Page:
pub trait AsyncKernel: Send {
    async fn work(&mut self, ...) -> Result<()> {

pub trait SyncKernel: Send {
    fn work(&mut self, ...) -> Result<()> {

Obviously, it would be possible to just use async blocks, since one is not forced to .await anything inside an async function, i.e., one could just make any sync function async. The reason both implementations exist, is that async blocks implement the AsyncKernel trait, defining async functions. This is an area where Rust is still in active development. Out-of-the-box, it does not support async trait functions, which is why everybody refrains to the async_trait crate that enables this. The popularity of this crate shows how desperate people want this language feature.

The reason that it is not mainline is – according to my understanding – that there is a performance penalty to using async trait functions. In short, one can think of an async function as a state machine with some local variables. If the compiler knows the concrete realization, it can build complex, nested state machines during compilation. If the compiler doesn’t know the concrete realization due to dynamic dispatch of trait functions, it has to allocate the state machine during runtime for every function call.

This sounded like a complete performance disaster – at least for work(), which is called over and over again. Therefore, we added support for sync blocks, which avoid this overhead.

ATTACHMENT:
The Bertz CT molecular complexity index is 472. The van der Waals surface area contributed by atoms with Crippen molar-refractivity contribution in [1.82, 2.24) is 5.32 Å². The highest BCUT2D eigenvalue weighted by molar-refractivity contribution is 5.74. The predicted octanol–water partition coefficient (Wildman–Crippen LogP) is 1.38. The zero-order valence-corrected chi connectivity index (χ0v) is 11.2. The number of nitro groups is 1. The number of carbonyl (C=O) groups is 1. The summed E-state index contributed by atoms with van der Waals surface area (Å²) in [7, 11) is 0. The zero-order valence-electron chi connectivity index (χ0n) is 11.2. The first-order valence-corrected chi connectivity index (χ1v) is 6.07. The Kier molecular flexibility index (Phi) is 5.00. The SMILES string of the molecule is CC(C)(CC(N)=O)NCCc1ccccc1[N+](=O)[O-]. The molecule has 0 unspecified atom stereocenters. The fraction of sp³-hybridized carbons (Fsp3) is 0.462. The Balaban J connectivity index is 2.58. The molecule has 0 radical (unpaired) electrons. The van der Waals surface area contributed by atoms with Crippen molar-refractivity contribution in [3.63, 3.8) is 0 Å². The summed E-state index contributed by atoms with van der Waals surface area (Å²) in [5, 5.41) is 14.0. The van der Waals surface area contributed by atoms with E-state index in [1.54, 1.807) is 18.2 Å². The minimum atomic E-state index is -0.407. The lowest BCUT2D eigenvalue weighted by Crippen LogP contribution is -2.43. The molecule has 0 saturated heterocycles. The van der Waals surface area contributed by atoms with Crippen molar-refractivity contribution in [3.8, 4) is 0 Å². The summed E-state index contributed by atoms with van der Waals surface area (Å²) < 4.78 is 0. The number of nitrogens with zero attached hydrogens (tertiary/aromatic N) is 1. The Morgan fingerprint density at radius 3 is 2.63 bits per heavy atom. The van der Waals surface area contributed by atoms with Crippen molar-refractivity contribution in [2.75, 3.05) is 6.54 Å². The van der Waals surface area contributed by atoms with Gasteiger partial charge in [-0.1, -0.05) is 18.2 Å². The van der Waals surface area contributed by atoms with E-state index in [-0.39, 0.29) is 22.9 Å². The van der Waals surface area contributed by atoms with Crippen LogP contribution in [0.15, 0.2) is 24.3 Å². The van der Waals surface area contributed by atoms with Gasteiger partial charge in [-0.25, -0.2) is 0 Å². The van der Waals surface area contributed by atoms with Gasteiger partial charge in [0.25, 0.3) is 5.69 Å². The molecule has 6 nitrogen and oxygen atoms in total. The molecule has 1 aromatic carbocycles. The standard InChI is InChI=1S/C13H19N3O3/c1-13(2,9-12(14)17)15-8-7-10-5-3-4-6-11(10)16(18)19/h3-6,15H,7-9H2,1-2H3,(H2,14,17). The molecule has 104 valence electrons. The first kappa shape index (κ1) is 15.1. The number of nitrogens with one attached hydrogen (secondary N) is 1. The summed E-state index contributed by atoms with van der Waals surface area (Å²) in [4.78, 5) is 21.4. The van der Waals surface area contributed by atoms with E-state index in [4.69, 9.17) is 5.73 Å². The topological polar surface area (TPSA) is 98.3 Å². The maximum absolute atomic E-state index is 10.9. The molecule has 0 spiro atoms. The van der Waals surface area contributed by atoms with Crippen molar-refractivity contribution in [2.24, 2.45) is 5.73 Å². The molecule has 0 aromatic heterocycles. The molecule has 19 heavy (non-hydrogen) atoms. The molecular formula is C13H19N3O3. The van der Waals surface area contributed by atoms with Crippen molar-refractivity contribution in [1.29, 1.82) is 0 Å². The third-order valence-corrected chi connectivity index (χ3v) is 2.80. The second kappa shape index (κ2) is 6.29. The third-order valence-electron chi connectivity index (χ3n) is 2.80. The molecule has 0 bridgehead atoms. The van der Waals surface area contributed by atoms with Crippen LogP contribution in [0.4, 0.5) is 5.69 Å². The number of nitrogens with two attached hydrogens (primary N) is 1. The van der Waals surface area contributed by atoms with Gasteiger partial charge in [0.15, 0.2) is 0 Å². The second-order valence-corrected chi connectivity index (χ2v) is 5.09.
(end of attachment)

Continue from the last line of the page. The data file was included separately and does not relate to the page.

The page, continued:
Already back then, some quick tests suggested that the performance difference might not be that big. So the question is, whether it is really worth having both block types. Today, we conducted some experiments to have a closer look.

The code and all scripts are available here. In short, the measurements consider three schedulers: a single-threaded scheduler (Smol-1), a multi-threaded scheduler (Smol-N), an optimized, multi-threaded schedulers (Flow) that polls blocks in their natural order (upstream to downstream). We make six CPU cores available to the process and use six worker threads for the multi-threaded schedulers. The flowgraph consists of six independent subflows, each with a source that streams 200e6 32-bit floats into the flowgraph and #Stages (x-axis) number of copy blocks, each copying a random number samples (uniformly distributed in [1; 512]) in each call to work. We create a sync and an async version of the otherwise identical copy blocks.

Execution Time of Flowgraphs

The blocks do not do any DSP and only copy small chunks of samples. The performance is, therefore, mainly determined by the overhead of the runtime and the potential overhead of the async block. Yet, the differences are minor.


This suggests that it is not worth supporting sync implementations. At least not for now. And in the future, I expect that things just get better. There are ongoing discussions how Rust should handle async trait functions. Maybe a more efficient way is found, which would further improve the situation.

In retrospect, one could see this as a failed premature optimization. But it is also interesting to see the effect and quantify its impact on performance. As time permits, I will go ahead and remove sync blocks, so we get back to a more minimal runtime.

Full ZigBee SDR Receiver in the Browser